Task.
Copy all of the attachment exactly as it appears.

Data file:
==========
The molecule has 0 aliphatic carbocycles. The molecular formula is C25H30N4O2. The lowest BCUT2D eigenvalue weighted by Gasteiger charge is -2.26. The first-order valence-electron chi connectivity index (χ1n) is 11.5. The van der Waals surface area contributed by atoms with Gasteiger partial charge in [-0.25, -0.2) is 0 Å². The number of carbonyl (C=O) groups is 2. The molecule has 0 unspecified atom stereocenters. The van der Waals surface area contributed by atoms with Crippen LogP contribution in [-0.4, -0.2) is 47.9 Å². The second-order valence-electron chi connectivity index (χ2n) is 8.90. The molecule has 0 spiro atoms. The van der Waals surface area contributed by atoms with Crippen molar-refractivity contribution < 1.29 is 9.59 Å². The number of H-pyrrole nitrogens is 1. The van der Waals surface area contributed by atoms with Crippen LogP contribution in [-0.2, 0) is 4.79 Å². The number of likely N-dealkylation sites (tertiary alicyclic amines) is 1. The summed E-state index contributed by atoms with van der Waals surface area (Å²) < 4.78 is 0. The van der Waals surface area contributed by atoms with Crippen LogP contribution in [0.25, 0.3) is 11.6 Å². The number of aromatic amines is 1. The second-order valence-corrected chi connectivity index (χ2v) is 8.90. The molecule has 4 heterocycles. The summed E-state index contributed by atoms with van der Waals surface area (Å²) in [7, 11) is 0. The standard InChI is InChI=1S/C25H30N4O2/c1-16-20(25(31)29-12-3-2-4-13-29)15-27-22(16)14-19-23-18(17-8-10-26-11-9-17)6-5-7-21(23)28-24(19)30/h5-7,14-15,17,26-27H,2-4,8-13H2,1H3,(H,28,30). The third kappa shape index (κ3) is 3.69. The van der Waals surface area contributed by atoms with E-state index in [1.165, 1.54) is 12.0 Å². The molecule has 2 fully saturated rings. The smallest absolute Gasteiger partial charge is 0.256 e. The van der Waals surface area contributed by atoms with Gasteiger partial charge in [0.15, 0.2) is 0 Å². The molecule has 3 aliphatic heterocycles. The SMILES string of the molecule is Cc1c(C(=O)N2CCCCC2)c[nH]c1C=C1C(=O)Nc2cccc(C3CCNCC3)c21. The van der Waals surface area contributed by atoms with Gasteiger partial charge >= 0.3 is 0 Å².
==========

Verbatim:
The molecule has 0 aliphatic carbocycles. The molecular formula is C25H30N4O2. The lowest BCUT2D eigenvalue weighted by Gasteiger charge is -2.26. The first-order valence-electron chi connectivity index (χ1n) is 11.5. The van der Waals surface area contributed by atoms with Gasteiger partial charge in [-0.25, -0.2) is 0 Å². The number of carbonyl (C=O) groups is 2. The molecule has 0 unspecified atom stereocenters. The van der Waals surface area contributed by atoms with Crippen LogP contribution in [-0.4, -0.2) is 47.9 Å². The second-order valence-electron chi connectivity index (χ2n) is 8.90. The molecule has 0 spiro atoms. The van der Waals surface area contributed by atoms with Crippen molar-refractivity contribution < 1.29 is 9.59 Å². The number of H-pyrrole nitrogens is 1. The van der Waals surface area contributed by atoms with Crippen LogP contribution in [-0.2, 0) is 4.79 Å². The number of likely N-dealkylation sites (tertiary alicyclic amines) is 1. The summed E-state index contributed by atoms with van der Waals surface area (Å²) < 4.78 is 0. The van der Waals surface area contributed by atoms with Crippen LogP contribution in [0.25, 0.3) is 11.6 Å². The number of aromatic amines is 1. The second-order valence-corrected chi connectivity index (χ2v) is 8.90. The molecule has 4 heterocycles. The summed E-state index contributed by atoms with van der Waals surface area (Å²) in [7, 11) is 0. The standard InChI is InChI=1S/C25H30N4O2/c1-16-20(25(31)29-12-3-2-4-13-29)15-27-22(16)14-19-23-18(17-8-10-26-11-9-17)6-5-7-21(23)28-24(19)30/h5-7,14-15,17,26-27H,2-4,8-13H2,1H3,(H,28,30). The third kappa shape index (κ3) is 3.69. The van der Waals surface area contributed by atoms with E-state index in [1.165, 1.54) is 12.0 Å². The molecule has 2 fully saturated rings. The smallest absolute Gasteiger partial charge is 0.256 e. The van der Waals surface area contributed by atoms with Gasteiger partial charge in [0.15, 0.2) is 0 Å². The molecule has 3 aliphatic heterocycles. The SMILES string of the molecule is Cc1c(C(=O)N2CCCCC2)c[nH]c1C=C1C(=O)Nc2cccc(C3CCNCC3)c21. The van der Waals surface area contributed by atoms with Gasteiger partial charge >= 0.3 is 0 Å².